J.C. Ryle has been dead for more than a century. But he is still relevant for suffering people today! Paragraph formatting is mine.
A saved soul has many sorrows. He has a body like other men–weak and frail. He has a heart like other men–and often a more sensitive one, too. He has trials and losses to bear like others–and often more. He has his share of bereavements, deaths, disappointments, crosses. He has the world to oppose–a place in life to fill blamelessly–unconverted relatives to bear with patiently–persecutions to endure–and a death to die.
And who is sufficient for these things? What shall enable a believer to bear all this? Nothing but “the consolation there is in Christ.” (Phil. ii. 1.)
Jesus is indeed the brother born for adversity. He is the friend that sticketh closer than a brother, and He alone can comfort His people. He can be touched with the feeling of their infirmities, for He suffered Himself. (Heb. iv. 15.) He knows what sorrow is, for He was a Man of sorrows. He knows what an aching body is, for His body was racked with pain. He cried, “All my bones are out of joint.” (Ps. xxii. 14.) He knows what poverty and weariness are, for He was often wearied and had not where to lay His head. He knows what family unkindness is, for even His brethren did not believe Him. He had no honour in His own house.
And Jesus knows exactly how to comfort His afflicted people. He knows how to pour in oil and wine into the wounds of the spirit–how to fill up gaps in empty hearts–how to speak a word in season to the weary–how to heal the broken heart–how to make all our bed in sickness–how to draw nigh when we are faint, and say, “Fear not: I am thy salvation.” (Lam. iii. 57.)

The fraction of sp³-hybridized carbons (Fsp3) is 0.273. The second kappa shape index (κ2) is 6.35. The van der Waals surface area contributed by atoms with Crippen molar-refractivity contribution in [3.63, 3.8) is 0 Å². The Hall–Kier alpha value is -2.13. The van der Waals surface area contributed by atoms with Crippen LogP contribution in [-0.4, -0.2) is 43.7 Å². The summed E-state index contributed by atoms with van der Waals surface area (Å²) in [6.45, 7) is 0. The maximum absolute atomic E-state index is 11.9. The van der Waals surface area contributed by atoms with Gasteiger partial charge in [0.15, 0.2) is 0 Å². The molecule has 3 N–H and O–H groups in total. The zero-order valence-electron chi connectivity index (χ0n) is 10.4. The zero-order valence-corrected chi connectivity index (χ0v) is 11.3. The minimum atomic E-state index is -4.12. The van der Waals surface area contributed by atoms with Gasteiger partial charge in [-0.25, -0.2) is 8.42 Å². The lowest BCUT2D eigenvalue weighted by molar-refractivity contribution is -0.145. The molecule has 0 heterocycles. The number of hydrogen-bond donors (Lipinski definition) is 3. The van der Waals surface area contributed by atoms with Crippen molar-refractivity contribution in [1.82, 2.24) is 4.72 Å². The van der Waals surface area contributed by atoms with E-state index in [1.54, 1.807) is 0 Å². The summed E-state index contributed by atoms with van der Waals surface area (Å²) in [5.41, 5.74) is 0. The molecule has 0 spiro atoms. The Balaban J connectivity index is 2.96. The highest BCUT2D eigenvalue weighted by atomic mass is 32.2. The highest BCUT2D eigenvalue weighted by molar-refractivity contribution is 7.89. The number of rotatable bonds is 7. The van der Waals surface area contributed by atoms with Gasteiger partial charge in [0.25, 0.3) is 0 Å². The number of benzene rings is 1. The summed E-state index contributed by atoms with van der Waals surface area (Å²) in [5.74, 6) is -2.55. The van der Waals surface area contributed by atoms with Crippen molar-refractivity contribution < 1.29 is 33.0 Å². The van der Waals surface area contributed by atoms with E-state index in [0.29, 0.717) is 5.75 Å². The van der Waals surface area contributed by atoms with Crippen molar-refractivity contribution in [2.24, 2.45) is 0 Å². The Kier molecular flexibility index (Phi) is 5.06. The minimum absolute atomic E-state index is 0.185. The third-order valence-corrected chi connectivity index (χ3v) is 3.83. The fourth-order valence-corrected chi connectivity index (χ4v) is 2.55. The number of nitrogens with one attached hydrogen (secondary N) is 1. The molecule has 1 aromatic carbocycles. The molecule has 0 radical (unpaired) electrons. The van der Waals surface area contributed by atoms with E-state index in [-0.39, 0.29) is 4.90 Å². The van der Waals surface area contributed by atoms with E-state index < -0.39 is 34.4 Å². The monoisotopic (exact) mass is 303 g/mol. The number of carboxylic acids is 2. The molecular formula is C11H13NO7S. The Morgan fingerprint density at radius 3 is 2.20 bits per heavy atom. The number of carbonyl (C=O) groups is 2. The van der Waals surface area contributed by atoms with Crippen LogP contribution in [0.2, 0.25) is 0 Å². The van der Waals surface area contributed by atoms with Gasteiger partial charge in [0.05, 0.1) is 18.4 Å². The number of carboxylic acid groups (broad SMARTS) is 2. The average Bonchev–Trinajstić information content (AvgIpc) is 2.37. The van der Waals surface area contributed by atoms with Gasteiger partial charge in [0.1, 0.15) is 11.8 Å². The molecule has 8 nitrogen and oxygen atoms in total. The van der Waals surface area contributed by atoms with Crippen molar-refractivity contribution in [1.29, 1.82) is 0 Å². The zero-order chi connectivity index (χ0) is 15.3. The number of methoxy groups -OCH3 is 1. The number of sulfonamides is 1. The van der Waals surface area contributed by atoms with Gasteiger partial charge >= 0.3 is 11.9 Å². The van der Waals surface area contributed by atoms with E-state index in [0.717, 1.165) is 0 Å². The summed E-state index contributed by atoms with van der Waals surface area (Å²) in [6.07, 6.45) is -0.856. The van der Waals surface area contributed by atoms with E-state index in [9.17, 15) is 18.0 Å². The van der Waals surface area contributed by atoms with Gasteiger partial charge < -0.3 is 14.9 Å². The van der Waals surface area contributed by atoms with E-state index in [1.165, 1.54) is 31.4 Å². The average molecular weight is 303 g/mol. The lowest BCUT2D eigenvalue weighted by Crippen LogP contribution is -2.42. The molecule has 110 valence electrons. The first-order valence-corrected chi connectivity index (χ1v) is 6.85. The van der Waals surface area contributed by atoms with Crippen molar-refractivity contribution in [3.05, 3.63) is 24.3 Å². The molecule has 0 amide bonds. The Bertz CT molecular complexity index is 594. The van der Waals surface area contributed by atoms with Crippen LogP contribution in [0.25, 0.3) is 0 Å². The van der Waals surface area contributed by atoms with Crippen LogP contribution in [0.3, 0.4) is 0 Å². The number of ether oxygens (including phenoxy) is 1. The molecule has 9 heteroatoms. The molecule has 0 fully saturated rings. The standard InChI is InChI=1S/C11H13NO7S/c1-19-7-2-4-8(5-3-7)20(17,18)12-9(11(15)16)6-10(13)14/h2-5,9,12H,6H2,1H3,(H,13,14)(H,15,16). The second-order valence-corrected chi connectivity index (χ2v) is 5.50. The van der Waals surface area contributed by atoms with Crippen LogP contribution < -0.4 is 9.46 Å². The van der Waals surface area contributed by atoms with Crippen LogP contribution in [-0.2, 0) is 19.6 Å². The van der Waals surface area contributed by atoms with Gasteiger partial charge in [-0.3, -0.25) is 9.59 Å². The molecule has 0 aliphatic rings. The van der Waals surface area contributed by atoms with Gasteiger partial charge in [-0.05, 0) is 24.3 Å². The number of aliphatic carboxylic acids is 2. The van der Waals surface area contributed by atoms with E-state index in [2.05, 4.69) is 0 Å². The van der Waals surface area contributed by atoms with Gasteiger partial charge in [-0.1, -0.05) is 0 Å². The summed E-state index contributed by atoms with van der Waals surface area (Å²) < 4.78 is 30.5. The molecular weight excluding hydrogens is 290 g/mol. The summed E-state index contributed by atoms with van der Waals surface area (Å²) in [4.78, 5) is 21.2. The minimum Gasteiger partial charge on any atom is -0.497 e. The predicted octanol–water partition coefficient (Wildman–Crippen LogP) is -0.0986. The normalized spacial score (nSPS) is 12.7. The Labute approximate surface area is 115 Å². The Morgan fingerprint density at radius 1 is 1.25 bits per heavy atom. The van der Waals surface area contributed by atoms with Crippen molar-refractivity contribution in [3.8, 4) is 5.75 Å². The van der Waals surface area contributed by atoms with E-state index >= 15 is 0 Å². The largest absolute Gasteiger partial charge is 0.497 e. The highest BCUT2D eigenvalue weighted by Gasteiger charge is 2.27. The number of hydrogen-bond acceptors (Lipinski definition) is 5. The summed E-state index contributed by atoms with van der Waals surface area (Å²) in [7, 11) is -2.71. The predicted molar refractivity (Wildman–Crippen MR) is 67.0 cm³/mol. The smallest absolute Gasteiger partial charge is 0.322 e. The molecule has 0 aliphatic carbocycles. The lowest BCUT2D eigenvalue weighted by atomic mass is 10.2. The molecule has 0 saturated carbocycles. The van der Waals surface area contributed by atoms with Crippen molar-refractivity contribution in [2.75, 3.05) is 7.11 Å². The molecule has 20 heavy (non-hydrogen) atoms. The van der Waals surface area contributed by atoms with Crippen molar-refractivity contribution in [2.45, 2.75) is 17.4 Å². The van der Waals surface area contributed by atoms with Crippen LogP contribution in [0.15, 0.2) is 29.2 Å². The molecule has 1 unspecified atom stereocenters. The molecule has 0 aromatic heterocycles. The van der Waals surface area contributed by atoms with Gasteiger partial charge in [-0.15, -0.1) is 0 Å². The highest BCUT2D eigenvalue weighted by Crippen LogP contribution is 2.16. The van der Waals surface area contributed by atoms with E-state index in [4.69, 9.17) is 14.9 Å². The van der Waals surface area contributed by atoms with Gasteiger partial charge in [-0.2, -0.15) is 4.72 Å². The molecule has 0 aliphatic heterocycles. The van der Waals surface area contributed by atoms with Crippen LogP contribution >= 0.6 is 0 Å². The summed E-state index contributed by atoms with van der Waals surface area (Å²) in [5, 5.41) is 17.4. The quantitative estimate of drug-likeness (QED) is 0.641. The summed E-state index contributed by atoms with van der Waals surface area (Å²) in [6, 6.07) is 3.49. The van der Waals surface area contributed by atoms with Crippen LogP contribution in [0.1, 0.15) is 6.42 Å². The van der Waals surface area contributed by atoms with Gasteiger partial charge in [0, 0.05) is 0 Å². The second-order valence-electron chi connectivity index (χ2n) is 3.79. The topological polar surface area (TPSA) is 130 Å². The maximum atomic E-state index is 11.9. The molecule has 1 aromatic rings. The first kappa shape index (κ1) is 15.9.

We talk of sympathy being pleasant. There is no sympathy like that of Christ. In all our afflictions He is afflicted. He knows our sorrows. In all our pain He is pained, and like the good Physician, He will not measure out to us one drop of sorrow too much. David once said, “In the multitude of my thoughts within me, Thy comforts delight my soul.” (Ps. xciv. 19.) Many a believer, I am sure, could say as much. “If the Lord Himself had not stood by me, the deep waters would have gone over my soul,” (Ps. cxxiv. 5.) How a believer gets through all his troubles appears wonderful. How he is carried through the fire and water he passes through seems past comprehension.
But the true account of it is just this–that Christ is not only justification and sanctification, but consolation also.
Oh, you who want unfailing comfort, I commend you to Christ! In Him alone there is no failure. Rich men are disappointed in their treasures. Learned men are disappointed in their books. Husbands are disappointed in their wives. Wives are disappointed in their husbands. Parents are disappointed in their children. Statesmen are disappointed when, after many a struggle, they attain place and power. They find out, to their cost, that it is more pain than pleasure–that it is disappointment, annoyance, incessant trouble, worry, vanity, and vexation of spirit.
But no man was ever disappointed in Christ.
J.C. Ryle, Holiness: Its Nature, Hindrances, Difficulties, and Roots, p. 262.